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No TDS on Minimum Guarantee Expenses: ITAT Draws Fine Line between Rent & Compensation


The recent ruling by the Delhi Bench of the Income Tax Appellate Tribunal (‘ITAT’) in the case of M/s Oravel Stays Pvt. Ltd. v. The A.C.I.T[i], sheds light on the intricacies surrounding tax deduction at source (‘TDS’) obligations on payments in the nature of minimum guarantee expenses. This dispute involving the operating company of OYO Rooms as the assessee, centred on the interpretation of relevant provisions of the Income-tax Act, 1961 (‘Act’). The decision provides clarity on the applicability of TDS in such scenarios, impacting businesses operating in the hospitality sector and beyond.


  • The assessee filed its return of income on 29.09.2015, declaring a loss of Rs. 29,82,76,660/-, which was selected for scrutiny assessment through computer-assisted scrutiny selection (‘CASS’). The dispute arose when the assessing officer (‘AO’) noted during scrutiny assessment proceedings that the assessee had not deducted TDS on minimum guarantee expenses paid to hotels, amounting to Rs. 3,61,98,948/- pertaining to the assessment year (‘AY’) 2015-16.

  • This led to a show cause notice (‘SCN’) under s. 40(a)(ia) of the Act, subsequently leading to the disallowance of Rs. 1,08,59,584/-. Despite the assessee’s explanation that these payments were not subject to TDS as per ch. XVII-B of the Act, the AO disallowed the expenses under s. 40(a)(ia) of the Act.

  • Dispute was taken to the Commissioner of Income-tax (Appeals) (‘CIT(A)’), where the assessee argued that the payments towards minimum guarantee expenses could not be considered as rent, liable for TDS under s. 194-I of the Act. While the CIT(A) agreed that the said payments were not rent and liable for TDS under s. 194-I of the Act affirmed the disallowance considering the minimum guarantee expenses as payments for carrying out work under s. 194C of the Act.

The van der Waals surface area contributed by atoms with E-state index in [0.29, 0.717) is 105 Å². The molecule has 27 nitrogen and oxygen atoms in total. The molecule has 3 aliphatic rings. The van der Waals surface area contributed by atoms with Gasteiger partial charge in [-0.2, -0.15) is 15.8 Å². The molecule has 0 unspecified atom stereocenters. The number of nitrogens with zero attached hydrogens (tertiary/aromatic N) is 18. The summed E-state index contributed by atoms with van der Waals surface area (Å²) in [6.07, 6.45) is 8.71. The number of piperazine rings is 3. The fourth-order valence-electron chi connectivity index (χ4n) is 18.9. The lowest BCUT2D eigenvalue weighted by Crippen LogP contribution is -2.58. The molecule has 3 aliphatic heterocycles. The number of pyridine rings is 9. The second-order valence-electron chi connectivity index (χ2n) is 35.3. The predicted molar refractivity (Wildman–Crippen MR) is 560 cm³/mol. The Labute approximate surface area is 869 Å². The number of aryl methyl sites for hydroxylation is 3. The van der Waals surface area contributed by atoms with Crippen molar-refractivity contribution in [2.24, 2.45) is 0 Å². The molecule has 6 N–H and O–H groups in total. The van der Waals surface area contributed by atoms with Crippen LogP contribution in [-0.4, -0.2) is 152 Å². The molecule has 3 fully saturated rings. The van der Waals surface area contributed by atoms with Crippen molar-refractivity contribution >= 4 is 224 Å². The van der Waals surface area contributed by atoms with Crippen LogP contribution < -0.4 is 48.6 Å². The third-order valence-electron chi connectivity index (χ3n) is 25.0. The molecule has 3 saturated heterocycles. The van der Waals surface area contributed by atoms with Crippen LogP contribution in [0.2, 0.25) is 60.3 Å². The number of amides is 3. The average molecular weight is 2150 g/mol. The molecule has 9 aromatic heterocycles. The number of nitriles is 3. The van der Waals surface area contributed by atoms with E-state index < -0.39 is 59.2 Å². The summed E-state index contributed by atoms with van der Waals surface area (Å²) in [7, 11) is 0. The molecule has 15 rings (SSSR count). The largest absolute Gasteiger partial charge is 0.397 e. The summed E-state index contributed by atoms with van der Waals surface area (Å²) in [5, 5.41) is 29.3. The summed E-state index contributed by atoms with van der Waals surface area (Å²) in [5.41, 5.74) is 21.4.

• The ITAT ruled in favour of the assessee, stating that the assessee was not obligated to pay TDS on the minimum guarantee expenses paid to hotels.

  • It was noted that the contracts primarily involved the provision of technology, sales, and marketing services by the assessee, rather than the execution of specific work by the hotels. Therefore, the provisions of s. 194C, pertaining to deductions for payments made for carrying out work, were deemed inapplicable.

  • The ITAT emphasized that the minimum guarantee expenses were compensatory in nature and intended to address shortfalls in room occupancy, rather than payment towards any contract or for any specific services rendered. Consequently, the ITAT directed the AO to remove the disallowed addition.


This ruling by the ITAT provides significant clarity regarding the interpretation of TDS obligations under the Act, particularly under a contract between hospitality companies like OYO and their hotel partners. It underscores the importance of analyzing the nature of payments and the underlying contract to determine TDS applicability accurately.

The decision aligns with the evolving business models within the hospitality industry, where companies like OYO provide a suite of services beyond mere lodging. By differentiating between compensatory payments and payments under a contractual obligation, the ITAT acknowledged the multifaceted relationships between such companies and hotels, which extend beyond mere service provision.

Furthermore, the ruling highlights the need for tax authorities to carefully consider the substance of transactions and contracts, rather than relying solely on superficial classifications. This approach is consistent with judicial precedents emphasizing the substance-over-form doctrine, ensuring that tax assessments accurately reflect the economic realities of transactions.

In conclusion, the ITAT’s ruling provides valuable guidance for businesses operating in the hospitality sector and beyond, clarifying the scope of TDS obligations on minimum guarantee expenses. It underscores the importance of considering the substance of transactions and contracts in determining tax liabilities and promoting fairness and consistency in tax assessments.

End Note:

[i] [2024] 159 423 (Delhi – Trib.), dated 15.02.2024

Authored by Priyavansh Kaushik, Advocate at Metalegal Advocates. The views expressed are personal and do not constitute legal opinion.


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